Luckily, the LikeLion CEO Lee Duhee offered to pay for the server fees, so they were able to continue stable operation of Corona-Nearby service.
Corona-Nearby allows you to see the places that corona patients have been to and the locations of clinics near you based on where you are.
The trickiest part of the job is to update information fast. “Above all, the number of corona patients is exponentially increasing. It’s extremely difficult to catch up with it because since ‘community spread’ of the virus has started, the government is focusing more on identifying patients earlier and treating them rather than tracking how they got infected.” In fact, the information about the places visited by patients which used to be provided by the KCDC collectively is now available at local authority level. The four developers said, “The way each local authority gets the information organized and posts on their website is all different and the sheer amount of information is huge, so it’s not easy to sort the information out. Now we’re realizing that website maintenance is so much harder than its development.”
Lee Inwoo said that he was in desperate need of the right office over the course of developing the website.
“When we got together to start developing, there was no office for us to stay together,” he said. ”So we had to borrow an office from one of our acquaintances. Although we were able to get most of work done online, offline meeting was crucial for us to tackle various issues particularly given the nature of the service that changed real time.”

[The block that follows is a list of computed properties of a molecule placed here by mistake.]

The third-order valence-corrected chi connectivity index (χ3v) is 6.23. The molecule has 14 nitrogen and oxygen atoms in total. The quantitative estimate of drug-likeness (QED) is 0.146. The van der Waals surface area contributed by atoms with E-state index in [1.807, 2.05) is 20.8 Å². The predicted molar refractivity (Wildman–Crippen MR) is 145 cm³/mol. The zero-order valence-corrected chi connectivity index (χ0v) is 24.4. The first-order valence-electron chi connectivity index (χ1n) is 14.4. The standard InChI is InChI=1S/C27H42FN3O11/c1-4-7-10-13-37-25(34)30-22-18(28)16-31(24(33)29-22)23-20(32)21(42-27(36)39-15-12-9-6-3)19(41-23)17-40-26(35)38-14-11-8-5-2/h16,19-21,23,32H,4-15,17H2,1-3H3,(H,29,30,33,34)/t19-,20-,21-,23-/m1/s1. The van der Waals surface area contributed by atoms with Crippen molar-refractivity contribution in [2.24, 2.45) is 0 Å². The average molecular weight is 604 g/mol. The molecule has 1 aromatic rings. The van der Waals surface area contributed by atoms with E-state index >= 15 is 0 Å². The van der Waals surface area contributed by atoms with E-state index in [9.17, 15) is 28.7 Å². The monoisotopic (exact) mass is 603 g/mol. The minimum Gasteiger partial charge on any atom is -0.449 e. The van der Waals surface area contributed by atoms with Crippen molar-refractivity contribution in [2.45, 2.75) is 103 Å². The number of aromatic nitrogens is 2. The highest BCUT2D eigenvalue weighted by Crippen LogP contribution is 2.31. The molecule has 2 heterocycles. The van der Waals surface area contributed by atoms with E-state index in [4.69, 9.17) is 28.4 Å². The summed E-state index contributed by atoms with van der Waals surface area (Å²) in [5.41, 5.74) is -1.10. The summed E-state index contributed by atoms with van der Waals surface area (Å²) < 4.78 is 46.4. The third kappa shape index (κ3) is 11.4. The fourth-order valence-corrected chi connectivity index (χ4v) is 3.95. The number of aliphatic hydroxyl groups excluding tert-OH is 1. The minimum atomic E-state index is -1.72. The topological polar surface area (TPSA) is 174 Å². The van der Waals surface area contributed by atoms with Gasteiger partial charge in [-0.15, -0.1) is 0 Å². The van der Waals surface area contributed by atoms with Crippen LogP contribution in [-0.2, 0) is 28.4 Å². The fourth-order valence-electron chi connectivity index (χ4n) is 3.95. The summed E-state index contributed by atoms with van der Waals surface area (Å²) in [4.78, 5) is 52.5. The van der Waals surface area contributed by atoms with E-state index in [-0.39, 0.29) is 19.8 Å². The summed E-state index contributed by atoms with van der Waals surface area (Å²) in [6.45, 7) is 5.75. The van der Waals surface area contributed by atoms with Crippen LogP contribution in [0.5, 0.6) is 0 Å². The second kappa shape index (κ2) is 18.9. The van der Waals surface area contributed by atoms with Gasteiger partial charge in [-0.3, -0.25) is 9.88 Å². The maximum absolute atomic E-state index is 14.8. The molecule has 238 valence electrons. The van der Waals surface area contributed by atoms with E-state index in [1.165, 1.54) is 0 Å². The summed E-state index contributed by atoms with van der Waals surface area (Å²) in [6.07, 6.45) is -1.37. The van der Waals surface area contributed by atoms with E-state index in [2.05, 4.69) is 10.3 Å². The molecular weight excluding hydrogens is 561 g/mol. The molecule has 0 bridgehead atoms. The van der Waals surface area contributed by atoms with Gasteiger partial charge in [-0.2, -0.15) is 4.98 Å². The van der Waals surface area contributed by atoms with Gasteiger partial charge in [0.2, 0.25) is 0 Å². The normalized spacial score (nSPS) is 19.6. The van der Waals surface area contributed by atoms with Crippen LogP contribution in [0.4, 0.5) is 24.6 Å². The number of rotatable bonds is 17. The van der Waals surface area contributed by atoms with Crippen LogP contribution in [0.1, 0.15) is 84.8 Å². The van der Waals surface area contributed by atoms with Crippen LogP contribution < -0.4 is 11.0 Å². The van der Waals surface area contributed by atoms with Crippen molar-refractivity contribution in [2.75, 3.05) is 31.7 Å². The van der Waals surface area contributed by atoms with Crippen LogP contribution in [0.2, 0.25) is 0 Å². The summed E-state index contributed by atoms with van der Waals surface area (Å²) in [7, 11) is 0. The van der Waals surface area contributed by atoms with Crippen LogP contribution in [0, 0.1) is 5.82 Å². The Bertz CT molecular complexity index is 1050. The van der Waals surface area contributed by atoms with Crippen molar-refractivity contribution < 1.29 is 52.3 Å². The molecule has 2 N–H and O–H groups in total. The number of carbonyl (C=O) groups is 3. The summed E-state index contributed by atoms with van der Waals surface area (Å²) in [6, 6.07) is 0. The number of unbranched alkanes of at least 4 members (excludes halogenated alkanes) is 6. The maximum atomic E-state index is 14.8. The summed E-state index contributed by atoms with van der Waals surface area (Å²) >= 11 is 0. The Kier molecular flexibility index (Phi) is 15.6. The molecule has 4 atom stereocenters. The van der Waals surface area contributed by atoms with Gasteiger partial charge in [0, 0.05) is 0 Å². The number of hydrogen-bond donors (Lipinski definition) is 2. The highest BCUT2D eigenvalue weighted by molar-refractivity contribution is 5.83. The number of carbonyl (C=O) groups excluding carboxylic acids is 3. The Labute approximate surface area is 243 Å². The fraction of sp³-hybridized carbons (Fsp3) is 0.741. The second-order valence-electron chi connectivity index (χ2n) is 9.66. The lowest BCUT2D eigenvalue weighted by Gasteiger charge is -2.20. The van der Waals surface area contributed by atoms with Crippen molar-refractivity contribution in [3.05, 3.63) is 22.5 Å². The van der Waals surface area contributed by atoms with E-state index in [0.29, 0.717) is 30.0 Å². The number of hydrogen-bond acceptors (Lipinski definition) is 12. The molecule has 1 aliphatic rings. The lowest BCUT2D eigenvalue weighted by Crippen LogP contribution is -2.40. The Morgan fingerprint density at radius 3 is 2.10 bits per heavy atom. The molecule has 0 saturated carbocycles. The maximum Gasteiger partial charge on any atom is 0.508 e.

Studio Black has a variety of spaces to work and rest at.
Left is Lounge, where tenants may work and mingle, and mingle and right is Blank Room, a resting space.
Now that they have a new office space, the four developers plan to not only maintain Corona-Nearby but also to work on new projects. Studio Black is not just another co-working space but supports fledgling startups grow. Studio Black offers professional consulting services in essential areas including tax, accounting, legal services and many others, on top of providing working, meeting and resting spaces.
Hyundai Card also provides its tenants with the opportunity to work with other startups through Demo Day. It is pushing ahead with “open innovation” to find diverse opportunities to work with Studio Black tenants.
Hyundai Card has applied an artificial intelligence-based scheduling assistant service developed by KonoLabs, one of Studio Black tenants, to its internal network and it is in the middle of test. Studio Black also helps its tenants enter the global market, on the back of its partnership with global seed accelerator Techstars.
Corona-Nearby is not the first service the Korea University students developed. They already developed a food delivery app backed up by a voice recognition technology for the visually challenged last year. Although the service did not launch but it was meant to create a service to contribute to those people in need.
Corona-Nearby was also based on the same idea.
“We want to develop services that can help not only the disabled, but also socially and financially disadvantaged people in our neighborhoods,” Lee said. “As many people have been interested in our website, we will keep up with our work down the road.”